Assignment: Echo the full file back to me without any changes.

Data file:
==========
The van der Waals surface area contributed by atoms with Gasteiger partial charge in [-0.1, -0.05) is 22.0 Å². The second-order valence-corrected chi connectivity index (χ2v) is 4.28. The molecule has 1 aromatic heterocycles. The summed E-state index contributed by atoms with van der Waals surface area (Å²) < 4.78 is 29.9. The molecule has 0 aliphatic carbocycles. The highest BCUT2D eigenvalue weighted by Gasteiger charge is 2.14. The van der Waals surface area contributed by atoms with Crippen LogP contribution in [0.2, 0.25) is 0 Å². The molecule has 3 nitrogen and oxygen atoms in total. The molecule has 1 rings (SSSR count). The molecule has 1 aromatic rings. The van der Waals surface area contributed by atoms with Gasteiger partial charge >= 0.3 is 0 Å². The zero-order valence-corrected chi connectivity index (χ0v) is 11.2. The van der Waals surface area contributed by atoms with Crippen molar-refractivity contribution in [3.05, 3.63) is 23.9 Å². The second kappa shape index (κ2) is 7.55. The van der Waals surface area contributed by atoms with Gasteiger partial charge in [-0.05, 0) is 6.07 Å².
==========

The van der Waals surface area contributed by atoms with Gasteiger partial charge in [-0.1, -0.05) is 22.0 Å². The second-order valence-corrected chi connectivity index (χ2v) is 4.28. The molecule has 1 aromatic heterocycles. The summed E-state index contributed by atoms with van der Waals surface area (Å²) < 4.78 is 29.9. The molecule has 0 aliphatic carbocycles. The highest BCUT2D eigenvalue weighted by Gasteiger charge is 2.14. The van der Waals surface area contributed by atoms with Crippen LogP contribution in [0.2, 0.25) is 0 Å². The molecule has 3 nitrogen and oxygen atoms in total. The molecule has 1 rings (SSSR count). The molecule has 1 aromatic rings. The van der Waals surface area contributed by atoms with Gasteiger partial charge >= 0.3 is 0 Å². The zero-order valence-corrected chi connectivity index (χ0v) is 11.2. The van der Waals surface area contributed by atoms with Crippen molar-refractivity contribution in [3.05, 3.63) is 23.9 Å². The second kappa shape index (κ2) is 7.55. The van der Waals surface area contributed by atoms with Gasteiger partial charge in [-0.05, 0) is 6.07 Å².